Help For Depression
Are you feeling hopeless and stuck in life?
Are you no longer able to be the person you used to be or who you want to be?
Do you no longer experience joy or laughter in your life?
Do you feel lost and confused about where you belong or what the purpose of your life is?
Are you overcome by feelings of guilt, shame, or self-disgust? What about self-loathing?
What is Depression?
Depression is a common mental illness that can significantly impact the lives of individuals and their loved ones. When people are depressed, they often find it difficult to meet obligations and responsibilities or to function at a level that they were once able to.
Depression is very different than the “blues” that all of us experience from time to time as the “blues” tend to pass within a few days. In order for depression to be diagnosed, however, symptoms must persist for at least two weeks. Although the severity of symptoms may fluctuate over time, for some people, the symptoms of depression can persist for much longer than two weeks, sometimes months or even years.
Depression often causes people to feel chronically tired, unmotivated, and disinterested in activities and past-times that they used to enjoy. Often, depression will make it difficult for people to make decisions, to be able to concentrate or focus on what they are doing, and to become forgetful and scattered. Many people complain about sleep disruptions, varying from too much sleep (and still not feeling rested or rejuvenated) or not nearly enough. Appetite is also usually impacted, sometimes leading to under-eating or over-eating and thus, many people with depression may have moderate or significant changes in their weight. As hopelessness, worthlessness, guilt, irritability, and disinterest set in, depression can cause people to withdraw from their friends and family and seek isolation.
In order to avoid their emotional pain or having to talk about it with others, some people may become “workaholics,” as being too busy with work can provide an easily acceptable excuse for missing social gatherings or get-togethers. It is also not uncommon for those with depression to also feel it physically in their bodies in the form of aches and pains, headaches, digestive problems, and more (even when there are no underlying physical reasons).
With a list like this, it is not surprising that when people are depressed, they often find that it significantly interferes with their daily family, social, and work lives and that it causes them significant levels of distress.
There is help! – Through our West side Edmonton office, we offer counselling for people who want to feel better and end their struggle with depression.
If you are struggling with depression, you may be feeling like you are a lost cause or that there is no hope for you to get better, but please know, that with the right tools, it is possible to feel better and end your struggle with depression while continuing to live.
There is hope!
What Causes Depression?
Although there are many explanations for depression, it is most likely caused by a combination of biological, environmental, and psychological factors. It can arise from within a person, such as from hormonal imbalances, or from without, such as from adverse or stressful life experiences (job loss, loss of health, deaths, relocation, a new baby, lack of work-life balance, etc).
Types of Depression
Major Depressive Disorder or Major Depression (DSM-IV-TR and DSM-5)
Major Depression (MDD) Is the more severe outcome of chronic low mood, pessimism, lack of energy, and decreased interest in once-pleasurable activities. It significantly impacts a person’s ability to function like they used to, to meet responsibilities, and to perform at work, school, or to connect with loved ones. Often, people experiencing clinical depression also have significant difficulties with sleep, appetite, and poor concentration and decision-making. To meet the criteria for MDD, symptoms must exist for at least two weeks and separate episodes can occur (meaning a person may experience alternating time periods of when they are feeling okay and then clinically depressed).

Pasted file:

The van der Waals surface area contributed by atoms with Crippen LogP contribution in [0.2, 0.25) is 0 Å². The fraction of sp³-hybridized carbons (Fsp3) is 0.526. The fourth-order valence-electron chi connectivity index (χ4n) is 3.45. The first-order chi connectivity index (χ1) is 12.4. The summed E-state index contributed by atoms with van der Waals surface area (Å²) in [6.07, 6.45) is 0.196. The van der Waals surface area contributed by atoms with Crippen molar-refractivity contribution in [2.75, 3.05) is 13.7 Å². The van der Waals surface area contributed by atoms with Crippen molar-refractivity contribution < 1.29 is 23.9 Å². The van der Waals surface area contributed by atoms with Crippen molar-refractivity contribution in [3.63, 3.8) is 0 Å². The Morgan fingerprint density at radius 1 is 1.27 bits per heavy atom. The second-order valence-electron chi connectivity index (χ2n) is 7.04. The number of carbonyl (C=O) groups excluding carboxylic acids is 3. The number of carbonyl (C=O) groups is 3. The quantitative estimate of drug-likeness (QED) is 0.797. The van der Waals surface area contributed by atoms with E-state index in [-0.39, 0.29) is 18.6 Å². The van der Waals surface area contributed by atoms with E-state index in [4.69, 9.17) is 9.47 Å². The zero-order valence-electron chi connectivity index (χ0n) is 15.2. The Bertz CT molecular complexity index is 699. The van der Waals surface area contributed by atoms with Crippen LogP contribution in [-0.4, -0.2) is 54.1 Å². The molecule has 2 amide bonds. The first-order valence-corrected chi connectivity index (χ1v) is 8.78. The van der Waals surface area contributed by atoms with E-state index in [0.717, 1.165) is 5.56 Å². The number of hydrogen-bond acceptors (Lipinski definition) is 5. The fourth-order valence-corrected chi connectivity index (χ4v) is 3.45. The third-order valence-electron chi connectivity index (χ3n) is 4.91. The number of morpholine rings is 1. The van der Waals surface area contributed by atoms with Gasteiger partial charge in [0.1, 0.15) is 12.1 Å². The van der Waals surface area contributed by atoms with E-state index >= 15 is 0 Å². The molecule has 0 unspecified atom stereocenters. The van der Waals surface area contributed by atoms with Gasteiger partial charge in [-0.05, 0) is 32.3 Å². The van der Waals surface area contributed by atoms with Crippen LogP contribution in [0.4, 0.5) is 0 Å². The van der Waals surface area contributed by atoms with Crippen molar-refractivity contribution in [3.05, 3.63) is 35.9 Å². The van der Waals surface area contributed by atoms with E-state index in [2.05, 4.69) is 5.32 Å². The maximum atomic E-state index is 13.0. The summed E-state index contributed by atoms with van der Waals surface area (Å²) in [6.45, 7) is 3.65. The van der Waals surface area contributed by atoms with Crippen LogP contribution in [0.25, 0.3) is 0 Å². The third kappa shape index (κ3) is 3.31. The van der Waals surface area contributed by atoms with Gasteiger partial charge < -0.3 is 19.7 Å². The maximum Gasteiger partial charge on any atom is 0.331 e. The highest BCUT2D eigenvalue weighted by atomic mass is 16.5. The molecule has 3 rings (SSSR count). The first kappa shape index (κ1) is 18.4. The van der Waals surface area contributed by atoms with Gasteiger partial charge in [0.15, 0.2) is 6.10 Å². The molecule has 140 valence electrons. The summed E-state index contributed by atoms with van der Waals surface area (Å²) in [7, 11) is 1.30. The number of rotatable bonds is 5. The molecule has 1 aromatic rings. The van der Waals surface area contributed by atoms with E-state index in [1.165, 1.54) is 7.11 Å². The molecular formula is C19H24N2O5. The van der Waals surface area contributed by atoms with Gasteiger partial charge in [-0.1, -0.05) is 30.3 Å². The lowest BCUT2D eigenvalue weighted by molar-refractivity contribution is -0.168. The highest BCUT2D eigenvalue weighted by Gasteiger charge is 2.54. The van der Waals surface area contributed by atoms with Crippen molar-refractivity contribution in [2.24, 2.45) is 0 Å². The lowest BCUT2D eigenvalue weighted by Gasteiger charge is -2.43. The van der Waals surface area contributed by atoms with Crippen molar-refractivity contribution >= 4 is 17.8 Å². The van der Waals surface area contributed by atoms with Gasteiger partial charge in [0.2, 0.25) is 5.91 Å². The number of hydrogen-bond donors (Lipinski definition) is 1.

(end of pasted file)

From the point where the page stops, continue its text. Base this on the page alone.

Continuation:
Although dysthymia involves the same symptoms at major depression, these symptoms, which often last for two or more years, are of a lesser intensity or less severe. Many people with dysthymia may still feel hopeless and have a lack of energy or interest in things, but the severity of their symptoms does not significantly impact their ability to function in their personal lives, at work, or at school. It is possible, however, for someone to have dysthymia and also experience episodes of depression.
NEW * Persistent Depressive Disorder Diagnosis (DSM-5)
This diagnosis has been added with the release of the new DSM-5 (May, 2013). It was added with the intent to highlight how some forms of depression are much more chronic than others. As a result, both dysthymia and chronic major depressive disorder are included within this new diagnostic label.
Related Disorders or Difficulties?
Depression in Bipolar Disorder, also known as Manic-Depressive Illness, occurs when a person experiences depression and at least one manic or hypomanic episode. A manic or hypomanic episode is when the person feels extremely high, has lots of energy and ideas, and a reduced need for sleep. They will also tend to talk fast and non-stop (making it difficult for others to understand them and/or to interrupt) and feel quite restless and thus, find it hard to slow down or remain still. At times, a manic episode can become severe enough to include hallucinations, delusions, or require hospitalization. For more information on Bipolar Disorder, please click here.
Bereavement & Grief. Previously, before the DSM-IV-TR was recently updated to the DSM-5 (2014), if a person had experienced a recent death of a loved one (bereavement), they would not have been diagnosed with depression - unless they became psychotic, suicidal, or severely impaired. Now, with the DSM-5, even if you are in bereavement, if you meet the diagnostic criteria for depression, you can be diagnosed with depression.